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Discussion in 'Stock Market Nuts and Bolts' started by 12Percent, Dec 17, 2018.

  1. InsvestoBoy

    InsvestoBoy

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    Boy you sure can type a lot, way way past the topic at hand. Got nothing better to do?

    The OP is trying to get data so they can build a portfolio following the value factor in the ASX with EV/EBIT as the measure of the factor.

    The factor is the edge. The factor relies on the data. Someone has to compile the data. The question is not about the validity of the factor, if you care about that you can go and read all the research instead of typing essays here.

    The question is simply where can the data to replicate the strategy on the ASX be acquired.
     
    Cam019 likes this.
  2. luutzu

    luutzu

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    The thing about intelligent investing is that you spend most of your time just sitting around waiting.

    That and I sometime find it helpful to ask people why do they need a hammer for. If it's to drive a nail, sure, pay for a hammer. If it's the drive a screw, might be better to use a drill or a phillips head.

    How is that EV/EBIT factor an edge? An edge to cut your own wrist or to gain from investing?

    So EV is the enterprise value... i.e. it's the market cap plus the debt.

    Yet it's divided over an earnings where you assume there is no interest or tax being paid on the debt.

    Might as well use P/E 'cause it might actually show a truer picture.

    Take APA for example. Current market cap about $10.2B, long term debt about $9.3B.

    EV = $19.5B. EBIT = $936.96m. EV/EBIT = 20.8.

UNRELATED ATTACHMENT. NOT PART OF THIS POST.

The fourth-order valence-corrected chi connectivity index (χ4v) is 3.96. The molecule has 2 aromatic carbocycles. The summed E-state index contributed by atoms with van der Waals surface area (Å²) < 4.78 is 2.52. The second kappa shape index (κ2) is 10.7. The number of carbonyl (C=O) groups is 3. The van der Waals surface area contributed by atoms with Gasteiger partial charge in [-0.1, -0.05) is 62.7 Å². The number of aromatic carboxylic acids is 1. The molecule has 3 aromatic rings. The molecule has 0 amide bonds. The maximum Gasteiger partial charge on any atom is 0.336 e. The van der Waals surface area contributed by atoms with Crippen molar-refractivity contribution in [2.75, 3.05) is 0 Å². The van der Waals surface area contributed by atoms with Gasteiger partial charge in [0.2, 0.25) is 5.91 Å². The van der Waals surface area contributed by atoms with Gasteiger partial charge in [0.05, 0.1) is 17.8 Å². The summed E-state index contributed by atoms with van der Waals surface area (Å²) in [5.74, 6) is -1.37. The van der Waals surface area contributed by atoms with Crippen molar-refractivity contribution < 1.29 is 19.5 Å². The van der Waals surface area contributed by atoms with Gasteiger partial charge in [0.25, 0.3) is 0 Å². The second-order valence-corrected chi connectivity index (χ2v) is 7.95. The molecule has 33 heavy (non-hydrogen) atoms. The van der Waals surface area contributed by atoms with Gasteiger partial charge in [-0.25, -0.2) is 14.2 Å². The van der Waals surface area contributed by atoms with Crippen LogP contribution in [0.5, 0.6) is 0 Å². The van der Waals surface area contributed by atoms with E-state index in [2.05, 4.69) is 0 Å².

Not too overpriced...

    P/E = 10 200 / 264.8 = 38.52

    Yah... good luck paying 38.5 times earnings for anything.
     
  3. InsvestoBoy

    InsvestoBoy

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    Go

    and

    read

    all

    of

    the

    research

    about

    the

    value

    factor

    instead

    of

    writing

    garbage.

    There is no textbook anywhere in the history of the world that defines EV as market cap plus debt.

    Garbage in, garbage out.

    Yeah, yeah, what kind of idiot would pay 38 P/E for anything....oh wait...

    https://www.quora.com/What-was-the-highest-P-E-that-Warren-Buffet-paid-for-a-stock

    You are hung up on this discussion as if it's about the merit of value factor. It's not. It's just about someone trying to get some information about how to build a portfolio on that factor in the ASX.
     
  4. luutzu

    luutzu

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    Big losses on the market lately or you're just being your typical azzhole self?

    Talk about grasping at straws.

    Mate, just because Buffett bought something at a price where divided by its earnings results in a high PE doesn't necessarily mean he buy high PE stocks.

    Ever thought that, I don't know, maybe the reported E at the time he bought them were not the "normal" earnings? Maybe he examine the company's assets for those businesses?

    But sure, higher 30s normalised PE is the way to do it :xyxthumbs
     
  5. Philosurfer

    Philosurfer

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    Have you had a look at Forwardcaster.com? They have a fundamentals-based backtesting engine and screener for the OZ and NZ markets.
     
  6. Philosurfer

    Philosurfer

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    The best way to find out whcih factor has the edge is to run a series of back-tests which split the market up into deciles.
     
  7. Stock Jock

    Stock Jock W.D. Gann Student

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    I've used FINVIZ to screen stocks and it gives some good results. It's free to use and there are some additional features that are provided with a paid subscription. You can filter your results by country, so it seems to have data from stock exchanges around the world.
     
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